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In my tech review videos, I sometimes talk about The Value of Delight. It’s the idea that spending extra money to get an more delightful experience can be ‘worth it’ if it encourages us to do more of the thing we want to do.
I’ve noticed the concept in more areas of life too. For instance, I wrote the first draft of this on my Leuchtturm 1917 notebook with a Pilot V-ball pen. Writing on this notebook is a delightful experience, which encourages me to write more which is a Good Thing. I’m editing the draft on Notion, an organisation / project management app - Notion is such a delight to use that it encourages me to use it more, which encourages my own productivity and creativity which is also a Good Thing.
For the past few months, I’ve also been using Superhuman, an incredible email app that costs a completely absurd £30/month to use. It’s such a delight to use that I’ve replied to twice as many emails as I was doing when using free or cheaper alternatives - again, overall a Good Thing.
I’m more than happy to pay for all these services because of the value of delight. If an app costing $40/year is such a delight to use that it encourages me to use it even 10% more than the free equivalent, that extra 10% will compound massively over the long term. I’d end up getting far more than that $40 of value out of it.
I know plenty of students who get triggered at the thought of spending £24 on Anki, a flashcard app that they’ll be using for their exams for years. They’d blow that same £24 on a ‘night out’ that (a) they’ll forget, and (b) that’ll cause them to be so hungover that they’d skip lectures the following day, in their university degree that costs £9,000/year.
A few years ago, I would think twice before buying apps and books that cost £3-10. I would think ‘ahhh do I really need this’ and ‘I’m sure I can find a free pirated version if I look hard enough’. Later that day I’d blow the same amount of money on a Starbucks or a random takeaway that I really could’ve done without. My stance has now changed completely - I view (useful) apps and books as investments with a potentially huge return, and I think my life has improved as a result.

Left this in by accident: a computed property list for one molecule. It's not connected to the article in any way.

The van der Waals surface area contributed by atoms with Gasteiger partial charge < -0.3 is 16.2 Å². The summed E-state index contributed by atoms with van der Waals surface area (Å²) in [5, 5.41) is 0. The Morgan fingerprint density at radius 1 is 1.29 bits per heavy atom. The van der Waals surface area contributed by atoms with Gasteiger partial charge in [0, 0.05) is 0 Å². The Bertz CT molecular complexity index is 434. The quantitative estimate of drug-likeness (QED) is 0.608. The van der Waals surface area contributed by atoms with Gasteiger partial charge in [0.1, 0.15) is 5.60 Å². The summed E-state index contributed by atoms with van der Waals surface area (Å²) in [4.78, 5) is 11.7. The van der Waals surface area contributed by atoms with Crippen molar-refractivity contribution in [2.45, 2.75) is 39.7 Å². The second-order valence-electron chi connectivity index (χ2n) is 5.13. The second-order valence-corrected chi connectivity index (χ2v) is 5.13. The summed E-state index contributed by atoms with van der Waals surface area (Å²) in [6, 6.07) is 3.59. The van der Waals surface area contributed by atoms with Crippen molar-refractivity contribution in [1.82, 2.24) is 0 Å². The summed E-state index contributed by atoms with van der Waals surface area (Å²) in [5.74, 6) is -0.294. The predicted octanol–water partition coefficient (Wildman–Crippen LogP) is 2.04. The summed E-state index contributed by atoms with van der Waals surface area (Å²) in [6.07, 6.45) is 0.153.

Basically, if an app is helping me do something productive / useful / fun, and paying for it gives me a more delightful experience that encourages me to use it more, it's totally worth it.
Have a great week!
PS: I’m not advocating spending money on apps/books if you can’t afford it. I’m advocating for prioritising buying useful apps and books over coffee and takeaway :)
This week on Not Overthinking
Not Overthinking is the weekly podcast hosted by me and my brother. If you enjoy these emails, you’ll hopefully like that too. You can listen on Apple Podcasts, Spotify, Google Podcasts, Castro (my favourite podcast app) or any other podcast app - just search for ‘Not Overthinking’.
In this episode, we try to formulate an algorithm for buying new tech. We try to figure out when it's worth upgrading our iPhones, and how to think about new purchases in terms of their contribution to our overall happiness. We come up with several new mental models for thinking about consumerism, and reference the concepts of measure, diminishing returns and hedonic adaptation.
Stuff I enjoyed this week
1 - New Podcast - My friend Paul has recently started a podcast called The Alternative CV, where he interviews people with non-traditional careers / side projects. The first two episodes are interviews with me! I re-listened to them earlier today and thought ‘damn this guy Ali gives some really good advice’. You should definitely subscribe to the podcast on whichever podcast app you use, and if you want to hear about my views about consistency, motivation, time management (the usual stuff), check out episodes 1 and 2 😁
2 - Blog Post - I recently came across the blog ‘Fitness for Students’ which seems to offer some pretty legit life advice aimed at students, but equally applicable to a recent grad like myself. One of their blog posts (The Complete Guide to College) even features some of my study tips!
3 - App - On the note of productivity apps, I’ve started playing around with ToDoist to manage my to-do lists. I’ve been using Things for a few months, but I thought I’d give ToDoist a try as it’s more cross-platform. So far I’m liking it, and it’s much more reasonably priced than Things (with a very good free version) so if you’ve yet to incorporate a task manager into your productivity system, you might like to try it out.
Kindle Highlight of the Week
Crushing it is about living on your own terms, equally satisfied with your income and your life. You will get no judgment from me if your goals are modest. I have obnoxious ambition, but I don’t think everyone else should, and I don’t want anyone to think I’ve got a mold and expect everyone who reads this to force themselves to fit into it. But please, if you’re not willing to do the grind, for God’s sake do not complain when your business doesn’t grow as fast or as big as you want it to.